HARTFORD, Conn. (CBSNewYork/AP) — The State of Connecticut on Monday announced a voluntary recall of oysters and clams harvested in Norwalk and Westport, after at least five people got sick.
Warm water in the Long Island Sound was blamed for the growth of the naturally-occurring bacterium Vibrio parahaemolyticus, which was found in mollusks taken from 22 shellfish beds in the two cities between July 3 and this past Friday, according to a Stamford Advocate report.
Oysters, mussels, hard clams, littleneck clams, chowder clams, quahogs, and soft-shell steamers are part of the recall, CBS Connecticut reported.
The state has recalled shellfish before due to pollution from storm water runoff or similar reasons. But the Department of Agriculture says a recall announced Monday due to naturally occurring bacteria is a first.
People infected by the bacterium can begin suffering from diarrhea, stomach cramps, nausea, vomiting, headaches, a fever, and chills between 12 and 24 hours after infection, the newspaper reported.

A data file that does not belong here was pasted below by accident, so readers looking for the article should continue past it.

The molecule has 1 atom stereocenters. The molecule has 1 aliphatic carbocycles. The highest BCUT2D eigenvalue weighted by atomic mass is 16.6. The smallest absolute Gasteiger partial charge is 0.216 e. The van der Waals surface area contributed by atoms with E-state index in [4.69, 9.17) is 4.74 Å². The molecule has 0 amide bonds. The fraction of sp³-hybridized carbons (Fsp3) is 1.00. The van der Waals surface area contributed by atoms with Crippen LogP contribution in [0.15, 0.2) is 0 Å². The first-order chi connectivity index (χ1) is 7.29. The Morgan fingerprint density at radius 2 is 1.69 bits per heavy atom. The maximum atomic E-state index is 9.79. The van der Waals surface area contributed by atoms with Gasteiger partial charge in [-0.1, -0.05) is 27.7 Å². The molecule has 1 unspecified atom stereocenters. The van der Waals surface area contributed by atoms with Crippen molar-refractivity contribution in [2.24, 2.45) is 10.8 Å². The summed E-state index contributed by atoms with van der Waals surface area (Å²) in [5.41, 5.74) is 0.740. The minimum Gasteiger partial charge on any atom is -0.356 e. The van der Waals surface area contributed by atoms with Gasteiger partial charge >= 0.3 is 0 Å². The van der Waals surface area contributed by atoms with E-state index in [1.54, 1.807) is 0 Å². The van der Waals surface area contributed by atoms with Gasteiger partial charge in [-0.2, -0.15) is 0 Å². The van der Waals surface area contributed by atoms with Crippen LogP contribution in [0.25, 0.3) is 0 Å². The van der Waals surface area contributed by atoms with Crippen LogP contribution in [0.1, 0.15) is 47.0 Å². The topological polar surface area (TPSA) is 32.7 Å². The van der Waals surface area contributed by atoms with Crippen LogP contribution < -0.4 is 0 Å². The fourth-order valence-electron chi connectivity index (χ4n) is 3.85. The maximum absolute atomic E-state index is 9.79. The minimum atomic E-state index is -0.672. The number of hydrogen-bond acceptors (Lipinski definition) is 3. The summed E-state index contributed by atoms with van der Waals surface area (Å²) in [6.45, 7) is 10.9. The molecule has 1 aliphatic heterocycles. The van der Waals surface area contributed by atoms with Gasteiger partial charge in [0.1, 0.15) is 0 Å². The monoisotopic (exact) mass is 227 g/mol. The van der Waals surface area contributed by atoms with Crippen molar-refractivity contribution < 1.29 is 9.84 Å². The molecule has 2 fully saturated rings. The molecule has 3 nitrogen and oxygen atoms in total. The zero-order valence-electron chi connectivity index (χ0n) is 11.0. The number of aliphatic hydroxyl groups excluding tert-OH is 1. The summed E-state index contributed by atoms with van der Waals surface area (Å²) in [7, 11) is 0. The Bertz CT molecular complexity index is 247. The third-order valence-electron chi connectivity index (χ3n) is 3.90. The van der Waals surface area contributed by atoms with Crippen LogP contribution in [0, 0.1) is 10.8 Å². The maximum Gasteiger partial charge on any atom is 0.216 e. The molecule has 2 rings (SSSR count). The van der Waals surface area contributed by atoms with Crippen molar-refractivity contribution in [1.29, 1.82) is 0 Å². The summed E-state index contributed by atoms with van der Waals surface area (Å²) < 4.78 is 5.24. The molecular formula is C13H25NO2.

The infection can be life-threatening for people with compromised immune systems or chronic liver disease, the newspaper reported. People can also be at greater risk if they take antacids or heart or diabetes medicine, or if they have recently taken antibiotics or cancer treatments, the paper reported.
David Carey, director of the agency’s Bureau of Aquaculture, said the extreme heat in mid-July is partly to blame for the warm water in shallow areas of the Sound. The state has shut shellfish harvesting areas until September when the water is expected to cool down.
You May Also Be Interested In These Stories
- Citi Bike To Unveil New Station In Park Slope, Brooklyn
- Mylan Says It Will Expand Programs That Lower EpiPen Costs
- Deadly Crash Closes Route 22 In Bridgewater, NJ
- Italian Officials Say Quake Death Toll Hits 247 As Search Efforts Continue
(TM and © Copyright 2013 CBS Radio Inc. and its relevant subsidiaries. CBS RADIO and EYE Logo TM and Copyright 2013 CBS Broadcasting Inc. Used under license. All Rights Reserved. This material may not be published, broadcast, rewritten, or redistributed. The Associated Press contributed to this report.)